Studio Pass: Periphery

 

Lesson Info

Mixing Kick Drum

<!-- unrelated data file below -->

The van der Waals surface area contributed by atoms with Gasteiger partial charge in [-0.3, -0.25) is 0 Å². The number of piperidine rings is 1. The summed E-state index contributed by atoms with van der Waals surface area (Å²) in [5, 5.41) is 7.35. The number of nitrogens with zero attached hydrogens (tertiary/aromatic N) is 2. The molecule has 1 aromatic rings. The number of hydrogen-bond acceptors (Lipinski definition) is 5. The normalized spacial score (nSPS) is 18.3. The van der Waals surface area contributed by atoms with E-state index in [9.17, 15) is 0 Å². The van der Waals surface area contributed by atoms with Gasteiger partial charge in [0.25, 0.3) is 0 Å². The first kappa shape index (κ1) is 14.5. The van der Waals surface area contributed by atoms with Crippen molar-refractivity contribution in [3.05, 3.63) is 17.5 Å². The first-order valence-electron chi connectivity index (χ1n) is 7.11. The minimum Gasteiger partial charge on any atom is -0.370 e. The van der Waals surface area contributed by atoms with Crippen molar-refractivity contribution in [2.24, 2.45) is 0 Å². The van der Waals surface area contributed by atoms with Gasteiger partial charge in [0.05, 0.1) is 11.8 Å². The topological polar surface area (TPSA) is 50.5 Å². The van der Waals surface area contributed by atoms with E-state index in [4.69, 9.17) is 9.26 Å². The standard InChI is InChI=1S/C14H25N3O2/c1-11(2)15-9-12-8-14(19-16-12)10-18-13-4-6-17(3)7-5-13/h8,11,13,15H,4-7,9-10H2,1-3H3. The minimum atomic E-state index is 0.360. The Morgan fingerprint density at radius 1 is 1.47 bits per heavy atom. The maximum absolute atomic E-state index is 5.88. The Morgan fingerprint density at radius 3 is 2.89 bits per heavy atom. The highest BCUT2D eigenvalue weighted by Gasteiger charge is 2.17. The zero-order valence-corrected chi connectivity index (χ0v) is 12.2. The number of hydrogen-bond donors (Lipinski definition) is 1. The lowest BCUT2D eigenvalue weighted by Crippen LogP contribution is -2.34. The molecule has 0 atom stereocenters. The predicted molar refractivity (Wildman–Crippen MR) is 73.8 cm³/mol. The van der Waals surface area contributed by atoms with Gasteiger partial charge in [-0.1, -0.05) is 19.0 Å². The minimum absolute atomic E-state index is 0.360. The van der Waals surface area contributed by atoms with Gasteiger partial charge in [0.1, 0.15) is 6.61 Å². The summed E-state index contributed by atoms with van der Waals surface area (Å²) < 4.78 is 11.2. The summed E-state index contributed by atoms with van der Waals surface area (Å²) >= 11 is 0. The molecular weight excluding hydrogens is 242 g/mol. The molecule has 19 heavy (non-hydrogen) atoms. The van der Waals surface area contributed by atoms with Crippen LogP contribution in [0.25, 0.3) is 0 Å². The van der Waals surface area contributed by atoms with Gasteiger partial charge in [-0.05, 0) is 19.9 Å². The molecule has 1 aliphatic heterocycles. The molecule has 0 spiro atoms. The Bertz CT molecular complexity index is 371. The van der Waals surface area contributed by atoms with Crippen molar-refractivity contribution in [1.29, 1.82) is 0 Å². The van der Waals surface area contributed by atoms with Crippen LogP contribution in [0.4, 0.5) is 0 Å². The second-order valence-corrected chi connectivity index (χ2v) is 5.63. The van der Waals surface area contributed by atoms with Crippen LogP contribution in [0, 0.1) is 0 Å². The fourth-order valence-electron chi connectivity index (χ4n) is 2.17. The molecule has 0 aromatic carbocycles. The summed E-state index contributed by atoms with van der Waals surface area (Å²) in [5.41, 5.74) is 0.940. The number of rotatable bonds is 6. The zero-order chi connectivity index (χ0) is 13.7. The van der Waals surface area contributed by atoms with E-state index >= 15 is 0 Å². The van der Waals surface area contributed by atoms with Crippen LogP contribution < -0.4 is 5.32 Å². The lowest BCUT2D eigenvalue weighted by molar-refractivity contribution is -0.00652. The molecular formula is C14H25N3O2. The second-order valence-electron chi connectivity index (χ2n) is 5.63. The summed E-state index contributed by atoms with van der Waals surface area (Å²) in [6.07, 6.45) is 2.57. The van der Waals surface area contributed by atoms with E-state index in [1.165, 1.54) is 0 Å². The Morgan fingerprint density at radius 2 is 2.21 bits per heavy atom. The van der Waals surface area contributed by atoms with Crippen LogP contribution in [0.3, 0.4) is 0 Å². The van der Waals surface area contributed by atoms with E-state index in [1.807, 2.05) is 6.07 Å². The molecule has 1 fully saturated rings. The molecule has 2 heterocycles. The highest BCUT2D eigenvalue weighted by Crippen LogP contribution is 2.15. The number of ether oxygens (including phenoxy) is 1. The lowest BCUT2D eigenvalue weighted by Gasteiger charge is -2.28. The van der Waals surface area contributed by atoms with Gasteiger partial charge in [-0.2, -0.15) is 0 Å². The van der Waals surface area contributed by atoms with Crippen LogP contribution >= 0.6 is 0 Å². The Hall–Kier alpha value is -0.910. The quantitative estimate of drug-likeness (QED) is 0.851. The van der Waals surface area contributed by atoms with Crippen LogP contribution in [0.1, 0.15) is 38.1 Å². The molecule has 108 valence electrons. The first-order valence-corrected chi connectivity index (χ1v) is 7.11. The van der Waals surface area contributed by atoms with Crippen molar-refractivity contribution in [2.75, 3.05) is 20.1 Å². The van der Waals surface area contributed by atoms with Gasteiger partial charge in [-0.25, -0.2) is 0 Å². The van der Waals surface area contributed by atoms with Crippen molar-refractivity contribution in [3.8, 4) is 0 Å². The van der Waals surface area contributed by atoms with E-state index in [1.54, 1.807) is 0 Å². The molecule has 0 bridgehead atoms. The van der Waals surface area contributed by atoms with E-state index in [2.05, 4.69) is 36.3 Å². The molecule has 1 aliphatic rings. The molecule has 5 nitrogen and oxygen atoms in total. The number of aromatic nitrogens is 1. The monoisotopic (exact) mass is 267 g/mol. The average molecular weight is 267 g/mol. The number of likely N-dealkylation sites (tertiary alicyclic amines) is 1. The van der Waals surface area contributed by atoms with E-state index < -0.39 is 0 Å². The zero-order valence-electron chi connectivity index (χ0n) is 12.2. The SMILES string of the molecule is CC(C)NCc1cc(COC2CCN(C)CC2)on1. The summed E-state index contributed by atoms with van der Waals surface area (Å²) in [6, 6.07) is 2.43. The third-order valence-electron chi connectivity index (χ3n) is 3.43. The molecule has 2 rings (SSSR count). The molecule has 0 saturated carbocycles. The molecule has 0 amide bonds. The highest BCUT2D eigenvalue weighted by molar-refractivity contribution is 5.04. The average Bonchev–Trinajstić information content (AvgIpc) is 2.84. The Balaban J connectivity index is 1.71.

It's best if I show you the final kick sound while the plugins are active on that channel and then we can take those away and compare with the raw sound. So I'll just choose a section of fairly, well, there's kicks everywhere, aren't there? I'll do this section right here. (drumbeats) So that's our kick sound, and now what I'm going to do is, oh wait, in fact that wasn't quite the kick drum sound. I'll just play it one more time with the parallel compression. (drumbeats) Cool. Now with those bypassed, I'm going to take the little bit of processing off the actual drum master channel and then I'm going to take all the processing off the tracks on the bus and we'll just go through again and listen to the natural kick drum. (drumbeats) And that is comprised of three different microphones and I'll just show you those again. And if you want to hear Yesterday, I'll just describe. So the first channel here is the Beta 91A, which is a condenser microphone that's just sitting flat in the bottom ...